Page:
Bone healing may be achieved through local implantation of a biodegradable matrix impregnated with recombinant human BMP-2 (rhBMP-2), as shown in a 5 mm femoral defect created in Lewis rats.13 By week 12, 80% of the union was achieved with good mechanical properties compared with 38% when a bone graft was used or 47% when bone marrow alone was used. This formation of new bone is due to the recruitment of bone marrow MSCs induced by the chemoattractant properties of BMP-2. In addition, BMP-2 has proliferative and osteocyte differentiating properties.14Pluripotent stem cells may also be recruited from the muscle, as suggested by endochondral bone formation after intramuscular injection of an adenoviral vector expressing human BMP-2 in nude rats.15 In these experiments, histological observations disclosed the presence of chondrocytes in the muscle by day 9, which then secreted a cartilaginous matrix on day 12. Four days later, osteoblasts could be observed, and mineralisation of the matrix occurred. Bone had undergone remodelling three months later, and showed evidence of a mature stroma heavily populated with cells.


In the joint, BMP-2 induces synthesis of extracellular matrix by chondrocytes and therefore cartilage growth. Injection of rhBMP-2 into the joint induced proteoglycan synthesis in a dose dependent manner, up to three times the initial value.16 Compared with TGFβ1, human BMP-2 stimulated proteoglycan synthesis more efficiently, but its biological effect was more time restricted. In the same way, implantation of collagen sponges impregnated with rhBMP-2 into osteochondral defects of rabbit knees enabled regeneration of the impaired tissue after four weeks.17 Safranin O and collagen type II staining showed the presence of histologically normal cartilage at 24 weeks. However, four of the 12 defects showed a persistent gap at the margins of the surrounding host cartilage, and the regenerated tissue remained 70% thinner and irregular at its surface. These studies did not evaluate the mechanical properties of the treated joints, and long term follow up (after 24 weeks) results were not available. Finally, cartilage repair in induced arthritis in rabbit was not evaluated. Thus the importance of inflammation has been shown in experiments with arthritic mice by rhBMP-2 injection into joints unable to induce proteoglycan synthesis. This study shows that stimulation of proteoglycan synthesis with rhBMP-2 did not inhibit IL1α induced proteoglycan depletion.18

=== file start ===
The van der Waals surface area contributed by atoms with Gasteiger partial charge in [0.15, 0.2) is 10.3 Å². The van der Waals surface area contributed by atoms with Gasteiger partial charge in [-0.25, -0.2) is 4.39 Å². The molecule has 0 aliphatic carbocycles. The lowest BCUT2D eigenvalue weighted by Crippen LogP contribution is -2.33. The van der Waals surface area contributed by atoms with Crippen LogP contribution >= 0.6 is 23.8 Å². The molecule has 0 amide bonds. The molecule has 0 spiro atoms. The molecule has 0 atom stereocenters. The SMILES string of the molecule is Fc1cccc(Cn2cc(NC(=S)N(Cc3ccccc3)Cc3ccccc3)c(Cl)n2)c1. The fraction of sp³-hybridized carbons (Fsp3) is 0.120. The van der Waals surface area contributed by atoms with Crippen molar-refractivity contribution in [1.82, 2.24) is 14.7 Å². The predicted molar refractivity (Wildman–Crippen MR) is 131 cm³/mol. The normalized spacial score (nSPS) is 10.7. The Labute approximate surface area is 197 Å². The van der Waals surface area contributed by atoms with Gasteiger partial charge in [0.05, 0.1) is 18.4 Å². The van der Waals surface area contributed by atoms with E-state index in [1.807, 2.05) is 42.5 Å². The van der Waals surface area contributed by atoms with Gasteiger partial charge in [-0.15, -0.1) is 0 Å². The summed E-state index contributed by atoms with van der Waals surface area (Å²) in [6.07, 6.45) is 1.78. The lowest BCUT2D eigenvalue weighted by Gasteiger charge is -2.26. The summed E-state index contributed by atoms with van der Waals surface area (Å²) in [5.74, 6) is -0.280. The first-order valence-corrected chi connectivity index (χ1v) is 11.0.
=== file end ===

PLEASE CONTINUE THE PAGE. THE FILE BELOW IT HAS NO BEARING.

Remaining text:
In contrast with BMP-2, BMP-7 or osteogenic protein (OP-1) was effective in restoring proteoglycan synthesis by chondrocytes in culture despite the presence of IL1β.19 It should, however, be noted that persistent stimulation with BMP-2 or OP-1 could induce bone formation. Other members of the TGFβ family, such as CDMP-1 or CDMP-2 (GDF-5 and GDF-6 respectively) seem to be more specific differentiation factors of cartilaginous tissue and could be useful for cartilage repair without inducing further ossification of the regenerative tissue.20 Several additional factors involved in chondrogenesis during embryogenesis have also been identified. Of these, Indian Hedgehog, parathyroid hormone related protein, fibroblast growth factor, insulin-like growth factor, and Noggin regulate chondrogenesis. The nuclear factor of activated T cells (NFATp) is critical for cartilage morphogenesis in the adult animal and controls differentiation of MSCs into cartilage as shown in NFATp−/− mice, which develop ectopic formations of cartilage and show extensive destruction of peripheral joints after 6 months of age.21 However, to obtain effective cartilage repair, chondral specific factors have to be combined with cell therapy.

Cells for cartilage repair

To obtain cartilage repair in arthritic joints, both downregulation of inflammatory cytokines and introduction of cartilage-producing cells must be achieved. In contrast, cartilage injuries caused by trauma can be managed by allogenic cartilage transplantation or implantation of differentiated chondrocytes into the cartilage defect.


The first approach uses osteochondral shell allograft resurfacing of the knee, with 76% good outcome with a 75 month follow up.22 The second approach, used in a study by Brittberg et al,23 is autologous chondrocyte transplantation into the articular surface of injured knee joints. A clinical benefit was obtained in 14 out of 16 patients, and normal cartilage was observed after a two year follow up. However, in this clinical trial, the patients were less than 50 years of age with presumably healthy chondrocytes. Moreover, in the therapeutic procedure, a periosteal flap was sutured over the cartilage defect. As this tissue is rich in osteoprogenitor cells, participation of stem cells in the repair pathway cannot be excluded. This method will probably not be applicable in chronic inflammatory diseases such as RA, in which injured chondrocytes are often observed in the cartilage. Chondrocytes present in inflamed joints lose their differentiation, and up to 3% of the cells undergo apoptosis.24